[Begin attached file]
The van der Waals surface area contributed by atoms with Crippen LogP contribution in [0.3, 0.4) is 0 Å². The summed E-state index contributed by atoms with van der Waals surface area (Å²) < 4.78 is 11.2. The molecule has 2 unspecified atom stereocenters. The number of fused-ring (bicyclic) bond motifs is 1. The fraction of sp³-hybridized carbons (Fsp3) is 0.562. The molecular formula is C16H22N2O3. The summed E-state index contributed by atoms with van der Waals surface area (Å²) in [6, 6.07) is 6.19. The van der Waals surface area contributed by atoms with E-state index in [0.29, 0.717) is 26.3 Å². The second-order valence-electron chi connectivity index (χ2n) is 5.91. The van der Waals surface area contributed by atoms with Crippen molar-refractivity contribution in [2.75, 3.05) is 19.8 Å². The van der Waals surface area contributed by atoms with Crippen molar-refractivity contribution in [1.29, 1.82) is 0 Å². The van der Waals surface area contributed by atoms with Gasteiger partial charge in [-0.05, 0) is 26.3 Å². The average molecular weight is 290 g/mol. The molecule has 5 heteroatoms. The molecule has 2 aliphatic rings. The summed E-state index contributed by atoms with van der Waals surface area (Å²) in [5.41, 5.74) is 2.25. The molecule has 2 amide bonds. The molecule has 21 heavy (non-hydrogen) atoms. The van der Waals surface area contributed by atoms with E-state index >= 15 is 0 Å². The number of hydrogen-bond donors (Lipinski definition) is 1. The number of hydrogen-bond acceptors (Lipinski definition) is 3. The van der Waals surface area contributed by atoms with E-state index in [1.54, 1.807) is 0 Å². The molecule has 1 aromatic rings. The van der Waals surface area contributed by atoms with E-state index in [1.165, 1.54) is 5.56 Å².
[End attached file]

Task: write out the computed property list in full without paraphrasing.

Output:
The van der Waals surface area contributed by atoms with Crippen LogP contribution in [0.3, 0.4) is 0 Å². The summed E-state index contributed by atoms with van der Waals surface area (Å²) < 4.78 is 11.2. The molecule has 2 unspecified atom stereocenters. The number of fused-ring (bicyclic) bond motifs is 1. The fraction of sp³-hybridized carbons (Fsp3) is 0.562. The molecular formula is C16H22N2O3. The summed E-state index contributed by atoms with van der Waals surface area (Å²) in [6, 6.07) is 6.19. The van der Waals surface area contributed by atoms with E-state index in [0.29, 0.717) is 26.3 Å². The second-order valence-electron chi connectivity index (χ2n) is 5.91. The van der Waals surface area contributed by atoms with Crippen molar-refractivity contribution in [2.75, 3.05) is 19.8 Å². The van der Waals surface area contributed by atoms with Crippen molar-refractivity contribution in [1.29, 1.82) is 0 Å². The van der Waals surface area contributed by atoms with Gasteiger partial charge in [-0.05, 0) is 26.3 Å². The average molecular weight is 290 g/mol. The molecule has 5 heteroatoms. The molecule has 2 aliphatic rings. The summed E-state index contributed by atoms with van der Waals surface area (Å²) in [5.41, 5.74) is 2.25. The molecule has 2 amide bonds. The molecule has 21 heavy (non-hydrogen) atoms. The van der Waals surface area contributed by atoms with E-state index >= 15 is 0 Å². The number of hydrogen-bond donors (Lipinski definition) is 1. The number of hydrogen-bond acceptors (Lipinski definition) is 3. The van der Waals surface area contributed by atoms with E-state index in [1.54, 1.807) is 0 Å². The molecule has 1 aromatic rings. The van der Waals surface area contributed by atoms with E-state index in [1.165, 1.54) is 5.56 Å².